The Making of You by Snowgoose

Release date: June 26, 2020
Label: Glass Modern Records

Snowgoose is a Scottish folk rock band with a mere two albums to their name. But given the assured sophistication of this group, you’d think they’d been around for decades. Combining modern production with a vintage sound (think Fairport Convention or Pentangle) and with the assistance of Scottish pop luminaries such as members of Belle and Sebastian, The Pearlfishers, and Teenage Fanclub, guitarist Jim McCulloch (Soup Dragons, BMX Bandits) and vocalist Anna Sheard have created a marvelous sonic confection.

You can hear strains of West Coast psych and late 60s British folk, but they’ve pulled off quite the feat as they have surpassed these influences on this record. On their first record, 2012’s pretty Harmony Spring, Jim came to the table with fully formed songs, whereas for this outing, Anna came forward as a songwriter, and the end result is this intoxicating, cheerful record that celebrates their successful collaboration. There are warm washes of psych-infused keyboards meshing with the gently strummed guitars and Anna’s dulcet voice, and I can’t help but smile as I listen through it. In these tough times, music like this lifts us all up.


The album starts with Anna’s crystalline voice on ‘Everything’, and the superb melodic backdrop is reassuring and catchy. You may find yourself singing along with Anna as the song unwinds. ‘Who Will You Choose?’ is another lovely tune, oft reminding me of late 60s pop with its toe tapping back-beat. And oh, that chorus, is truly a beautiful thing to hear. Wonderful! The song ‘Hope’ is another classic song, I just love it. Anna has one of those timeless voices that you can never get enough of. The harmonies on this one are brilliant.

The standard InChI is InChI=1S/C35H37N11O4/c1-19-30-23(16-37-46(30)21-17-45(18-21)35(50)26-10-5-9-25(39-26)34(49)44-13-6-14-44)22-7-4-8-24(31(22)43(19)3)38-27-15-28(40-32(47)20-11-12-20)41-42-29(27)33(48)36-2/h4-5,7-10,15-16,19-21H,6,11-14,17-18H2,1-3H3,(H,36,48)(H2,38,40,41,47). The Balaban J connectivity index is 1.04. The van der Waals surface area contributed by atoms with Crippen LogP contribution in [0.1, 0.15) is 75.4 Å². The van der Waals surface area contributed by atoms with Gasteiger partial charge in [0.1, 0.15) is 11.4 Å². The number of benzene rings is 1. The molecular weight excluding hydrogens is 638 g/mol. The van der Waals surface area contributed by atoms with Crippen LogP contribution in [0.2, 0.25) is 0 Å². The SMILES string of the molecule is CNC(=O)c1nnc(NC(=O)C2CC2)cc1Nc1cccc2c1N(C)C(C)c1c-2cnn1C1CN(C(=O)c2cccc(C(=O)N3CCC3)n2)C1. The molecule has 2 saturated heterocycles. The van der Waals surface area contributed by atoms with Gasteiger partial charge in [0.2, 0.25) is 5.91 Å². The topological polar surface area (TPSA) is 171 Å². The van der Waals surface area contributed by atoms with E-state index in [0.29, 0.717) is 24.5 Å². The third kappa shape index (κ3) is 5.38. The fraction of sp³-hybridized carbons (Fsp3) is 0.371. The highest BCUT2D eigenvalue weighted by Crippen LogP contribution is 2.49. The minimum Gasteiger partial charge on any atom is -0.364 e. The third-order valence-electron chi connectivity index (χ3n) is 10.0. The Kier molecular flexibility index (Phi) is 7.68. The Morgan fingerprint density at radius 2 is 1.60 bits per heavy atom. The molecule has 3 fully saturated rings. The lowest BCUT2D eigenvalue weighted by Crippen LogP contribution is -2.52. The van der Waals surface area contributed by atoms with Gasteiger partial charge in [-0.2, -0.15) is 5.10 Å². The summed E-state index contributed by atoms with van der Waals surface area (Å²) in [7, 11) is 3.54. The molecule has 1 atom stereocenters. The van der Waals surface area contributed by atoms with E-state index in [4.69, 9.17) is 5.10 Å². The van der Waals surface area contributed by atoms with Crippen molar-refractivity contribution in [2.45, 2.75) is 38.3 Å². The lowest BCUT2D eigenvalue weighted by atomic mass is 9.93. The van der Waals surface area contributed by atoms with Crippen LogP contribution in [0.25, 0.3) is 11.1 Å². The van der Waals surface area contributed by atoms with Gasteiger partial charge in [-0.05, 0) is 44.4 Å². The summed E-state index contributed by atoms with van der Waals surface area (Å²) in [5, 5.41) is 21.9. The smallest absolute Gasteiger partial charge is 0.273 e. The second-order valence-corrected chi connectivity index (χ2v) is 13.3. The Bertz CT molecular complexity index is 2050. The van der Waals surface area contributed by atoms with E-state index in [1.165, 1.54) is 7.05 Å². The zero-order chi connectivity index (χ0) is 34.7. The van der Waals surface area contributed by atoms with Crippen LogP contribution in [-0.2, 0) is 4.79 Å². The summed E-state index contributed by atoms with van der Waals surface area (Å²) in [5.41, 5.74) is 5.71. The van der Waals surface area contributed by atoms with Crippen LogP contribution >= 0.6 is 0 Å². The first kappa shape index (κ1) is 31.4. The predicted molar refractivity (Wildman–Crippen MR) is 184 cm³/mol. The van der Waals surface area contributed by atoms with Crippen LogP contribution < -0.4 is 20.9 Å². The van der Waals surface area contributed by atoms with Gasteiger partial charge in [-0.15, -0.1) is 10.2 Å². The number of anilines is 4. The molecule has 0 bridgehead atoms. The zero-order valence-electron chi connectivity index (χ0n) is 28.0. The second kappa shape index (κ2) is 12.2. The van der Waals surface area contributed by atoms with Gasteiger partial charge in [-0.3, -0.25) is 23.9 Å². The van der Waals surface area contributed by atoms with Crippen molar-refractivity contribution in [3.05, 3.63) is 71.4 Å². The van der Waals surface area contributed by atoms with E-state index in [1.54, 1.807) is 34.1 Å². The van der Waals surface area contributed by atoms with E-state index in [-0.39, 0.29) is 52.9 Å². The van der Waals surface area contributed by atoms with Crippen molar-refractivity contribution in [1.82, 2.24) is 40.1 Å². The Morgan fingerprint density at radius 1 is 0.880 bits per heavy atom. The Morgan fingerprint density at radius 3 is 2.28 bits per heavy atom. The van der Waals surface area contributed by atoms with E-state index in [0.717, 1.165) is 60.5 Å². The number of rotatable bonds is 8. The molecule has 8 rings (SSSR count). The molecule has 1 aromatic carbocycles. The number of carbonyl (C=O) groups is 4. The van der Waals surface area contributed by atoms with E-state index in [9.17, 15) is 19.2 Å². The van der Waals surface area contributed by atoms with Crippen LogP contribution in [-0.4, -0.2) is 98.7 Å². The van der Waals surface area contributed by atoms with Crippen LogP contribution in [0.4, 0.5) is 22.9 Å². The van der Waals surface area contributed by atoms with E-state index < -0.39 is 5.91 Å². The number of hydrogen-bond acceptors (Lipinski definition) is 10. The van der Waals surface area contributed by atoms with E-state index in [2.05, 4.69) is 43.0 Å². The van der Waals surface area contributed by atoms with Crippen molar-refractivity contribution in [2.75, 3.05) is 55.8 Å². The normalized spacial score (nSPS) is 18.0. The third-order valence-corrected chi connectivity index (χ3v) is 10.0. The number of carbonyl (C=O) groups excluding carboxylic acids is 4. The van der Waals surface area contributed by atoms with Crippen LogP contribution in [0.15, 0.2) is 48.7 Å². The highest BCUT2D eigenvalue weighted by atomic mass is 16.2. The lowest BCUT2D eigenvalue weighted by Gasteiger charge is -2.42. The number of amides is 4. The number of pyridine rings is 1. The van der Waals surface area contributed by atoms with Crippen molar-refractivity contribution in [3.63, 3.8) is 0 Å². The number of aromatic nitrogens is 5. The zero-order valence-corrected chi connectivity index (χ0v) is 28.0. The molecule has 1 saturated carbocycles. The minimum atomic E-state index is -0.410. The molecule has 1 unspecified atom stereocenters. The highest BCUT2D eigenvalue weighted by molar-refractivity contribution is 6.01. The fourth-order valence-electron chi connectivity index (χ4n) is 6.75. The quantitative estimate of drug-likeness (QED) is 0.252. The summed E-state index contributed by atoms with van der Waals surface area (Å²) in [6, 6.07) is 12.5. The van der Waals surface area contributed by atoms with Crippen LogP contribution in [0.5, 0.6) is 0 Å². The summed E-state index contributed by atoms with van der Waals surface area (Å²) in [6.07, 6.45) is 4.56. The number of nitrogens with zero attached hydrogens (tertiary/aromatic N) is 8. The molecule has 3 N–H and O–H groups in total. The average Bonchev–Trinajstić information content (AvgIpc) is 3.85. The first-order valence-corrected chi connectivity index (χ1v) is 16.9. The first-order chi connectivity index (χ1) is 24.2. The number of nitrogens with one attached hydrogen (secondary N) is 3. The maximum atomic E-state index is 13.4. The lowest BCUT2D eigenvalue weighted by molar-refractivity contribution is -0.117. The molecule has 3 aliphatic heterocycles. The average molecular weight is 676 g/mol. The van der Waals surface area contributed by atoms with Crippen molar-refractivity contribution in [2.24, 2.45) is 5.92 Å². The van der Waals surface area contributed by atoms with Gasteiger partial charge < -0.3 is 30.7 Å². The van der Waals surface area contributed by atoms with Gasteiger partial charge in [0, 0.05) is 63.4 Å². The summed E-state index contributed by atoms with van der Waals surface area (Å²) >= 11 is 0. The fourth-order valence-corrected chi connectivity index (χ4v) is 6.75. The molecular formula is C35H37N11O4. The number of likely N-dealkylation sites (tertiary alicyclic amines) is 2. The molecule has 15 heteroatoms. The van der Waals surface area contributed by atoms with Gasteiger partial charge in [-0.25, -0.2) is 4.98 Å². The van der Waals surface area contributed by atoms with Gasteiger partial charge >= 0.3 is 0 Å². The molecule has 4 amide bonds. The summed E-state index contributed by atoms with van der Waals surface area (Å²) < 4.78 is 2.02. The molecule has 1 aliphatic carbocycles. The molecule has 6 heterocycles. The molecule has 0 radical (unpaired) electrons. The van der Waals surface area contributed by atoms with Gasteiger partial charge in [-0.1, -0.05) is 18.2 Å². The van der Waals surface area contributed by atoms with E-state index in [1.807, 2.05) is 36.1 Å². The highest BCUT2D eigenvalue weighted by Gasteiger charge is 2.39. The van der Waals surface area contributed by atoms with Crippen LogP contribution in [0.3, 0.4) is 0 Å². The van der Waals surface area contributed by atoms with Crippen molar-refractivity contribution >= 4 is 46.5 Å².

‘The Making Of You’ is a song that sounds positively ancient, with a theme that transcends time. It is a hook-worthy love fest that followers of Sandy Denny will adore. ‘Counting Time’ offers up yet another enchanting earworm, one of the highlights of this song suite. I am reminded somewhat of Richard and Linda in their lighter moments. It is more about an emotional feel than a sound with me. ‘Goldenwing’ is passionate, swooning pastoral pop, while the solemn ‘Leonard’ is pensive and somewhat melancholy.

‘Deserted Forest’ has a pervasive sadness that references a loss of natural resources and the rather sad state of our planet and the damage humans have done to it. ‘The Optimist’ mines that late 60s West Coast pop and sounds better than most notable bands from that era. The album wraps up with ‘You Gave Up Without a Sound’, and the spirit of Sandy Denny rides along with us as this pretty song streams through us. The entire album is a tribute to great folk rock from all eras, but it easily stands on its own as a remarkable piece of work. Kudos to this talented group of musicians, and may we get to enjoy them for many years to come.

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